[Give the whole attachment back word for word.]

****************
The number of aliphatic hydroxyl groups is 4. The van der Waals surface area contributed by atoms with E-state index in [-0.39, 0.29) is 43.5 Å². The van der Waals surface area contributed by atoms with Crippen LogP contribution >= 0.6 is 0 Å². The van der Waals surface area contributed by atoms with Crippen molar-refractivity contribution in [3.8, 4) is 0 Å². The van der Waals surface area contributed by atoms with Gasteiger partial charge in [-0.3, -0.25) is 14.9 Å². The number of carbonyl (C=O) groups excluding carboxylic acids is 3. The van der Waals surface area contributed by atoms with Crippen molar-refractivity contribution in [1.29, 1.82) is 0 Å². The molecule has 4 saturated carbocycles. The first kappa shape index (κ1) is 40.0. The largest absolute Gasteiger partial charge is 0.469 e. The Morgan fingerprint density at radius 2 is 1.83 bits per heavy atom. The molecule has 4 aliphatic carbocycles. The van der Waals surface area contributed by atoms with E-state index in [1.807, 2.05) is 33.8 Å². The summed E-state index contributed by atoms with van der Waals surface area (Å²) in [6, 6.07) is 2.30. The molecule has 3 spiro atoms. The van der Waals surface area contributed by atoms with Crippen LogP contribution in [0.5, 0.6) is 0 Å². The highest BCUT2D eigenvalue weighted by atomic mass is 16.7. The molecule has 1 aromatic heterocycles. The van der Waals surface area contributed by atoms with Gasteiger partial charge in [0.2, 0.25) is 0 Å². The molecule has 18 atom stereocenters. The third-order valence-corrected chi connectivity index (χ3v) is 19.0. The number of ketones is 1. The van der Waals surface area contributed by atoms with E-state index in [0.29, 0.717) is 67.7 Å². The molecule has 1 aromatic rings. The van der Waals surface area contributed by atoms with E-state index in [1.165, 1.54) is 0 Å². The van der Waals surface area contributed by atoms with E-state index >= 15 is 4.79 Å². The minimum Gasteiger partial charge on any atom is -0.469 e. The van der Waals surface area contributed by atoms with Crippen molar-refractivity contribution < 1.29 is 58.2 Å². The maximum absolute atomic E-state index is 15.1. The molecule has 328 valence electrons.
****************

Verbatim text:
The number of aliphatic hydroxyl groups is 4. The van der Waals surface area contributed by atoms with E-state index in [-0.39, 0.29) is 43.5 Å². The van der Waals surface area contributed by atoms with Crippen LogP contribution >= 0.6 is 0 Å². The van der Waals surface area contributed by atoms with Crippen molar-refractivity contribution in [3.8, 4) is 0 Å². The van der Waals surface area contributed by atoms with Gasteiger partial charge in [-0.3, -0.25) is 14.9 Å². The number of carbonyl (C=O) groups excluding carboxylic acids is 3. The van der Waals surface area contributed by atoms with Crippen molar-refractivity contribution in [1.29, 1.82) is 0 Å². The molecule has 4 saturated carbocycles. The first kappa shape index (κ1) is 40.0. The largest absolute Gasteiger partial charge is 0.469 e. The Morgan fingerprint density at radius 2 is 1.83 bits per heavy atom. The molecule has 4 aliphatic carbocycles. The van der Waals surface area contributed by atoms with E-state index in [1.807, 2.05) is 33.8 Å². The summed E-state index contributed by atoms with van der Waals surface area (Å²) in [6, 6.07) is 2.30. The molecule has 3 spiro atoms. The van der Waals surface area contributed by atoms with Crippen LogP contribution in [0.5, 0.6) is 0 Å². The highest BCUT2D eigenvalue weighted by atomic mass is 16.7. The molecule has 1 aromatic heterocycles. The van der Waals surface area contributed by atoms with Gasteiger partial charge in [0.2, 0.25) is 0 Å². The molecule has 18 atom stereocenters. The third-order valence-corrected chi connectivity index (χ3v) is 19.0. The number of ketones is 1. The van der Waals surface area contributed by atoms with E-state index in [0.29, 0.717) is 67.7 Å². The molecule has 1 aromatic rings. The van der Waals surface area contributed by atoms with E-state index in [1.165, 1.54) is 0 Å². The van der Waals surface area contributed by atoms with E-state index >= 15 is 4.79 Å². The minimum Gasteiger partial charge on any atom is -0.469 e. The van der Waals surface area contributed by atoms with Crippen molar-refractivity contribution < 1.29 is 58.2 Å². The maximum absolute atomic E-state index is 15.1. The molecule has 328 valence electrons.